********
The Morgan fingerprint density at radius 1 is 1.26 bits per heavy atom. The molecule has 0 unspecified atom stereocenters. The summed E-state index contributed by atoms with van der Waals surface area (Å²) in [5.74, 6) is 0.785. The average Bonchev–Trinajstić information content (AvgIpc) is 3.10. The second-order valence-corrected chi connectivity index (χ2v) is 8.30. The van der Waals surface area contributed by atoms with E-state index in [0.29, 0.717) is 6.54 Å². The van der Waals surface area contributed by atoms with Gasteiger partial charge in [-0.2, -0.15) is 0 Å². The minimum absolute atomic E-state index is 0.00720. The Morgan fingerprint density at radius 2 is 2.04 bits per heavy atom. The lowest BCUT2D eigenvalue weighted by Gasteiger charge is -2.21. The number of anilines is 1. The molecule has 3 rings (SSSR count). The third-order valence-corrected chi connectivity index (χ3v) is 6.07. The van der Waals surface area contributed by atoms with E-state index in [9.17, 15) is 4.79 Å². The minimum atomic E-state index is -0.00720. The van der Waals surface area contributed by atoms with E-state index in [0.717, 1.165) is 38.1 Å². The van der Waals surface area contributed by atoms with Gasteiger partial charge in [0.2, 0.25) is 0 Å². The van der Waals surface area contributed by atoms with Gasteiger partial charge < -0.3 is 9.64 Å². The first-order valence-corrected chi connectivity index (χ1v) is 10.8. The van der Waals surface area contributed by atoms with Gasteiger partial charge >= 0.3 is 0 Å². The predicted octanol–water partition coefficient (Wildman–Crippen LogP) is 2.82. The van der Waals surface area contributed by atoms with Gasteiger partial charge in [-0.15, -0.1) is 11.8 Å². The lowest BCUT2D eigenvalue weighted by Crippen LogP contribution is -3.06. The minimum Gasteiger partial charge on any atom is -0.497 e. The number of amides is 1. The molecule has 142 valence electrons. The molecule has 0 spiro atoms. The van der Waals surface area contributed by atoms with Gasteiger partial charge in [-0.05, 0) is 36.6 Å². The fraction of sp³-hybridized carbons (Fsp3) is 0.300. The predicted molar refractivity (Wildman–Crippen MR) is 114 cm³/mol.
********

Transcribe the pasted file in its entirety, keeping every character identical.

The Morgan fingerprint density at radius 1 is 1.26 bits per heavy atom. The molecule has 0 unspecified atom stereocenters. The summed E-state index contributed by atoms with van der Waals surface area (Å²) in [5.74, 6) is 0.785. The average Bonchev–Trinajstić information content (AvgIpc) is 3.10. The second-order valence-corrected chi connectivity index (χ2v) is 8.30. The van der Waals surface area contributed by atoms with E-state index in [0.29, 0.717) is 6.54 Å². The van der Waals surface area contributed by atoms with Gasteiger partial charge in [-0.2, -0.15) is 0 Å². The minimum absolute atomic E-state index is 0.00720. The Morgan fingerprint density at radius 2 is 2.04 bits per heavy atom. The lowest BCUT2D eigenvalue weighted by Gasteiger charge is -2.21. The number of anilines is 1. The molecule has 3 rings (SSSR count). The third-order valence-corrected chi connectivity index (χ3v) is 6.07. The van der Waals surface area contributed by atoms with E-state index in [9.17, 15) is 4.79 Å². The minimum atomic E-state index is -0.00720. The van der Waals surface area contributed by atoms with E-state index in [0.717, 1.165) is 38.1 Å². The van der Waals surface area contributed by atoms with Gasteiger partial charge in [0.2, 0.25) is 0 Å². The van der Waals surface area contributed by atoms with Gasteiger partial charge < -0.3 is 9.64 Å². The first-order valence-corrected chi connectivity index (χ1v) is 10.8. The van der Waals surface area contributed by atoms with Gasteiger partial charge >= 0.3 is 0 Å². The predicted octanol–water partition coefficient (Wildman–Crippen LogP) is 2.82. The van der Waals surface area contributed by atoms with Gasteiger partial charge in [-0.15, -0.1) is 11.8 Å². The lowest BCUT2D eigenvalue weighted by Crippen LogP contribution is -3.06. The minimum Gasteiger partial charge on any atom is -0.497 e. The number of amides is 1. The molecule has 142 valence electrons. The molecule has 0 spiro atoms. The van der Waals surface area contributed by atoms with Gasteiger partial charge in [-0.05, 0) is 36.6 Å². The fraction of sp³-hybridized carbons (Fsp3) is 0.300. The predicted molar refractivity (Wildman–Crippen MR) is 114 cm³/mol.